|Vertical Drop:||600 feet|
|Past Lifts:||1 double, 1 T-Bar, surface lifts|
|Left: Skiing at Bald Mountain in the 1960s|
|Recent NewEnglandSkiIndustry.com News:
Last updated: May 7, 2019
Located outside of Bangor, 1,261 foot Bald Mountain in Dedham was once home to an alpine ski area.|
PVSC Rope Tow
Lift served skiing at Bald Mountain in Dedham dates back to 1950, when Penobscot Valley Ski Club President Walter "Slim" Melvin moved a rope tow there from Kings Mountain in Orrington. A warming hut was constructed at the foot of the tow two years later.
Early in the morning of April 11, 1961, an Air Force F-101B Voodoo en route to Dow Air Force Base in Bangor crashed into the Kench Mountain subpeak of Bald Mountain. A search and rescue party, hampered by rain and two feet of snowpack, found the bodies of the pilot and radar intercept officer later that morning.
Expansion and Debt
After operating for nearly two decades as a rope tow area, a major investment was made for the 1967 season. A $337,000 Farmers Home Administration loan was obtained, funding the installation of a Hall T-Bar and double chairlift, the latter climbing 456 vertical feet. Funds were also reportedly used to expand parking and construct a three million gallon pond for a future snowmaking system.
The 1971 Bald Mountain brochure
Notable trails included the 'narrow, twisting challenge' named Bumper Scraper and the novice 1.5 mile Scenic View run. Circa 1969, Gilbert Roderick took over as General Manager.
Another major investment was made for the 1970-71 season, when a $140,000 Linde snowmaking system was installed on the night skiing trails. Despite promising a season from early December to April courtesy the 'latest and most sophisticated' system from the German manufacturer, the installation reportedly had significant issues.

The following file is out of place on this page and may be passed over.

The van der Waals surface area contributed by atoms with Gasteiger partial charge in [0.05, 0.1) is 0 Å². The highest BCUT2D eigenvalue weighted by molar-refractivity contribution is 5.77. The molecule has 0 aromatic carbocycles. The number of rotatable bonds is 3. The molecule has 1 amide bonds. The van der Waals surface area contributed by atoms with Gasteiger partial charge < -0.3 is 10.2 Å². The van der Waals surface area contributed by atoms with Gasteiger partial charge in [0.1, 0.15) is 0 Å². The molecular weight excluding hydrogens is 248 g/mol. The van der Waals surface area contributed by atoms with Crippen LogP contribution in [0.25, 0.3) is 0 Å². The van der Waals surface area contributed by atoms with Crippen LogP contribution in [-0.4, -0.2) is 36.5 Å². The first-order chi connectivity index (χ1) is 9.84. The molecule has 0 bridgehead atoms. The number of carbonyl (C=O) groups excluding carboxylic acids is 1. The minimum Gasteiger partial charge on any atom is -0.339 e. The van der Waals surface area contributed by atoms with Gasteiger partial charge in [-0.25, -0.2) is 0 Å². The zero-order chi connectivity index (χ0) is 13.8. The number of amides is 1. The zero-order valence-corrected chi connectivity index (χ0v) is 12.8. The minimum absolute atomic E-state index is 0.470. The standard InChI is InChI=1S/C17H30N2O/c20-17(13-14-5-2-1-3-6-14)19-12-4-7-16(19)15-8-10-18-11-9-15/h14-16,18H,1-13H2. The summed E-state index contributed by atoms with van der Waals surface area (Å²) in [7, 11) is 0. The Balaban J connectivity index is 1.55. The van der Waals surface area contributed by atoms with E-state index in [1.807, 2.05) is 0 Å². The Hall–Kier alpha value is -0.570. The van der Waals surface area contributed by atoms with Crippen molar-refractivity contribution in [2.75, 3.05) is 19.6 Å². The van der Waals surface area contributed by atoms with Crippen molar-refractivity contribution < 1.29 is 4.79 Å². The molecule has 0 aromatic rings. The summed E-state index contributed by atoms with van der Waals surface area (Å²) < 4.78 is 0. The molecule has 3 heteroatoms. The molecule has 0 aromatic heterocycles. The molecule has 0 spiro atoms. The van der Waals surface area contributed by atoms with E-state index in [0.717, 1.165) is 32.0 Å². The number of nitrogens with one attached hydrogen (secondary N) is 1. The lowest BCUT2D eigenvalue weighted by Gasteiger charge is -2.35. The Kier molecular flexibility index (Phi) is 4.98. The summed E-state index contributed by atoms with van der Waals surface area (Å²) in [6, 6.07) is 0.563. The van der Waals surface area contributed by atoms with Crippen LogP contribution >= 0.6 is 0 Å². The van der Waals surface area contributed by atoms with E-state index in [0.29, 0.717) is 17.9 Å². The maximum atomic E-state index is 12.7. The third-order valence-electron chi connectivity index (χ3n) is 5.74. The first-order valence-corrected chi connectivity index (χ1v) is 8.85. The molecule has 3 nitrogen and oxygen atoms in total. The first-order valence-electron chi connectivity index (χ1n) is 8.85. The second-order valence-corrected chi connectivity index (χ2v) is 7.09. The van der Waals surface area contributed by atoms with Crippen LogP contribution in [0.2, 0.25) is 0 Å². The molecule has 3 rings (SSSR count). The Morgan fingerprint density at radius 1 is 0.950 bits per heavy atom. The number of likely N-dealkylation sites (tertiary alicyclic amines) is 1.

Unfortunately for the ownership, the added debt soon took down Bald Mountain Corp., resulting in the Farmers Home Administration foreclosing on the $400,000 in debt. Bald Mountain likely closed in 1973.
Bald Mountain in 2014
Former Ambassador, IBM World Trade Corporation President, Smugglers Notch owner, and Camden resident Arthur "Dick" Watson bought the foreclosed property from the Farmers Home Administration in the spring of 1974 and donated the lifts to the Camden Snow Bowl. The lifts were installed on the Snow Bowl's lower mountain in 1975.
Since then, the Bald Mountain base lodge has been torn down and the abandoned slopes have gradually grown in. The ledgy mountain ridge remains a popular hiking destination.
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Year by Year History
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Bald Mountain (Dedham) - New England Lost Ski Areas Project
Bald Mountain - Bangor Lost Ski Areas
Bald Mountain - FranklinSites.com Hiking Guide